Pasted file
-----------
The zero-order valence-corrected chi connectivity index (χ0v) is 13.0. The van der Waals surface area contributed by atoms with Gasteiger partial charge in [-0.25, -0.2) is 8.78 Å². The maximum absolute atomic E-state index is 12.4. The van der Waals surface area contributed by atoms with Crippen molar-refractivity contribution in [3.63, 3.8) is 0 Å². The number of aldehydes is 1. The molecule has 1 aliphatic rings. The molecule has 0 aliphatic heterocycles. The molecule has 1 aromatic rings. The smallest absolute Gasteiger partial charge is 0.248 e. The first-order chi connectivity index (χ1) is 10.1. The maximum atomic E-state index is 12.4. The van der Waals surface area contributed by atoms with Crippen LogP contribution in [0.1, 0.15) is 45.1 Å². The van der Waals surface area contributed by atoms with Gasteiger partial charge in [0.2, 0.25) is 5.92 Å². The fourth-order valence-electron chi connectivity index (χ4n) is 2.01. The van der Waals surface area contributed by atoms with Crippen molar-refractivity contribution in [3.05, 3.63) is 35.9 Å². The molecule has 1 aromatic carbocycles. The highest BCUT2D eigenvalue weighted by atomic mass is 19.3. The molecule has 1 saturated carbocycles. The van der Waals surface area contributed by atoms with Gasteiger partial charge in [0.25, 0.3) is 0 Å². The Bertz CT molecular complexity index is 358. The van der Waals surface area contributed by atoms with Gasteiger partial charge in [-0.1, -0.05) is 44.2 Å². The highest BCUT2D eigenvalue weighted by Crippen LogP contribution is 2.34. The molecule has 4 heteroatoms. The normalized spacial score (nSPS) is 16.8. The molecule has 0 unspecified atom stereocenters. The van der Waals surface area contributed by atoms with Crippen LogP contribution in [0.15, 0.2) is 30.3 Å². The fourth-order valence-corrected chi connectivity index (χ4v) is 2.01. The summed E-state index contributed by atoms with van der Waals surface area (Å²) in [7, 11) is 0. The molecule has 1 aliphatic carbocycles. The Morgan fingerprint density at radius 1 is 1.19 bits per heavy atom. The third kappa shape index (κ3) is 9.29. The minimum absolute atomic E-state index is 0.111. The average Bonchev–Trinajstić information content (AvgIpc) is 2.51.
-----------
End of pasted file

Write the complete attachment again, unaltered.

The zero-order valence-corrected chi connectivity index (χ0v) is 13.0. The van der Waals surface area contributed by atoms with Gasteiger partial charge in [-0.25, -0.2) is 8.78 Å². The maximum absolute atomic E-state index is 12.4. The van der Waals surface area contributed by atoms with Crippen molar-refractivity contribution in [3.63, 3.8) is 0 Å². The number of aldehydes is 1. The molecule has 1 aliphatic rings. The molecule has 0 aliphatic heterocycles. The molecule has 1 aromatic rings. The smallest absolute Gasteiger partial charge is 0.248 e. The first-order chi connectivity index (χ1) is 10.1. The maximum atomic E-state index is 12.4. The van der Waals surface area contributed by atoms with Crippen LogP contribution in [0.1, 0.15) is 45.1 Å². The van der Waals surface area contributed by atoms with Gasteiger partial charge in [0.2, 0.25) is 5.92 Å². The fourth-order valence-electron chi connectivity index (χ4n) is 2.01. The van der Waals surface area contributed by atoms with Crippen molar-refractivity contribution in [3.05, 3.63) is 35.9 Å². The molecule has 1 aromatic carbocycles. The highest BCUT2D eigenvalue weighted by atomic mass is 19.3. The molecule has 1 saturated carbocycles. The van der Waals surface area contributed by atoms with Gasteiger partial charge in [0.25, 0.3) is 0 Å². The Bertz CT molecular complexity index is 358. The van der Waals surface area contributed by atoms with Gasteiger partial charge in [-0.1, -0.05) is 44.2 Å². The highest BCUT2D eigenvalue weighted by Crippen LogP contribution is 2.34. The molecule has 4 heteroatoms. The normalized spacial score (nSPS) is 16.8. The molecule has 0 unspecified atom stereocenters. The van der Waals surface area contributed by atoms with Crippen LogP contribution in [0.15, 0.2) is 30.3 Å². The fourth-order valence-corrected chi connectivity index (χ4v) is 2.01. The summed E-state index contributed by atoms with van der Waals surface area (Å²) in [7, 11) is 0. The molecule has 1 aliphatic carbocycles. The Morgan fingerprint density at radius 1 is 1.19 bits per heavy atom. The third kappa shape index (κ3) is 9.29. The minimum absolute atomic E-state index is 0.111. The average Bonchev–Trinajstić information content (AvgIpc) is 2.51.